This is probably too lengthy, but it's juicy and gossipy!! Though Hope Lange was the unspoken star of the movie, it became quite clear that Joan Crawford, now 55, was the star of the set. She arrived at the studio in a limousine. She swept in, dressed to the nines, with an entourage that included a hairdresser, makeup artist, wardrobe mistress, secretary, chauffeur, and stand-in (all the other girls shared Fox staffers), and nobody would say good morning until she said it first. Crawford played the ice-queen editor in the movie, and, fittingly, when she was on the set it was kept cold, very cold, six degrees below normal temperature, and not just because she had coolers full of Pepsi for the cast and crew, and a special cooler of 140-proof vodka for herself. "That was my first awareness," remembers Diane Baker, "that an artist had that kind of (power). She had to have the set freezing. People caught cold. We all tried to figure it out. Someone came up with the solution; it had to be because of her makeup." And yet, despite the cold, Crawford was in meltdown. She was mourning the loss of Steele, the end of her happiest marriage, and was desperate about money. She told gossip columnist Louella Parsons that she accepted the small role (for which Wald reportedly paid her $65,000) because Steele's death had left her "flat broke." This in turn infuriated the executives at Pepsi-Cola, who felt smeared, so Crawford had to recant the comment, saying there was a "misinterpretation" (which teed off Parsons, who never forgave her). Crawford's drinking was an open secret on the set, and though she was never visibly drunk, Jaffe once saw Madame Perfectionist in mismatched sandals, one turquoise, one beige. Crawford would later say to writer Roy Newquist, "After Alfred died and I was really alone, the vodka controlled me. It dulled the morning, the afternoon, and the night." Did it? On-camera, Crawford was a consummate professional. But off-camera, to the young women around her, she seemed out of control. "She was pretty much a vulnerable, tear-ridden person, trying to hold it together," says Diane Baker. "She was crying one day, before a take. She was scared to death. I just gave her a positive sign, like 'Yes, you're going to be fine.' It sort of solidified a ... kindness." In turn, Crawford adopted Baker as a protegee, which was fine until they met again on the set of Strait-Jacket, and a recovered Crawford--"She was the boss again"--cut Baker and her scenes down to size.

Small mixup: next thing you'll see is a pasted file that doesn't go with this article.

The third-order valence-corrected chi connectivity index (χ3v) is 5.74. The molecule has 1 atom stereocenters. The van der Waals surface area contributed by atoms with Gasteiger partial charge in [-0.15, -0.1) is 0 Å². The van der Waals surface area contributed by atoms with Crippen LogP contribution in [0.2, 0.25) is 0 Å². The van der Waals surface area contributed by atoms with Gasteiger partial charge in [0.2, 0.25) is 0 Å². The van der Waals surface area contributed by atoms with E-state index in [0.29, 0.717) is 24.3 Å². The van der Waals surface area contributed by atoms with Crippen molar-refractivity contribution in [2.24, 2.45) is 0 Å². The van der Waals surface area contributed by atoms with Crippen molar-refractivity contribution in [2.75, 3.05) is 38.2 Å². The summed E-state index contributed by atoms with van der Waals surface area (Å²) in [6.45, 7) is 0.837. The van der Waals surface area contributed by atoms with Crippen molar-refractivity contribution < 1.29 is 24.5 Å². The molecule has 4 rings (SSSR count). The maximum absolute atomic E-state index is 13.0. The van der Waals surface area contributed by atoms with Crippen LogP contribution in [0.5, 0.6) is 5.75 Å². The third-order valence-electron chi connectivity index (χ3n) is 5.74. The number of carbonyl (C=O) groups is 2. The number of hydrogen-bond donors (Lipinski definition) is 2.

11. Roy Cronin


    To my knowledge Blue Denim has never had a (major) Broadway revival, but I'm not certain. I doubt it's the type of play that amateur groups or schools would revive either. The Wiki entry makes it seem like it's a play that's produced with some regularity
  12. Roy Cronin


    I thought you could tell when I was kidding. (But it does seem possible, no?)
  13. Roy Cronin


    Allegedly Joan's last words to Hope Lange on the set were "If you think I was tough to work with I hope you never run into that bastard Glenn Ford."
  14. Roy Cronin


    Joan was probably happy at least that Hope didn't get the part. I found this article about the filming of "The Best of Everything." The only outright tension was between Hope Lange and Crawford, between the star with first billing and the name that came last. Amanda Farrow, after all, was Crawford's first supporting role--a comedown. "I was fortunate because there was tension," said Lange. "Our scenes were built-in with tension. It had to have been tough to have all of these young upstarts, and there she was in a non-starring role." No doubt Crawford was feeling vulnerable, but clearly she knew how to use that vulnerability. And when it came to delivering her lines, baiting repartee punched up by Gavin Lambert, her darts over the desk take the skin off your nose. Years later, in conversation with Newquist, more baiting: "The youngsters did all right," Crawford said, "but for some reason or other I'm proud to say I sort of walked off with the film. Perhaps it was the part--I had all the balls--but I think it was a matter of experience, knowing how to make the most of every scene I had." Still later, with biographer Lawrence J. Quirk, the truth: "All those young ****es," she called them.
  15. Roy Cronin


    Remick and Lange, yeah too old. I just looked it up. Varsi (1938) was closest to Carol's age (1942).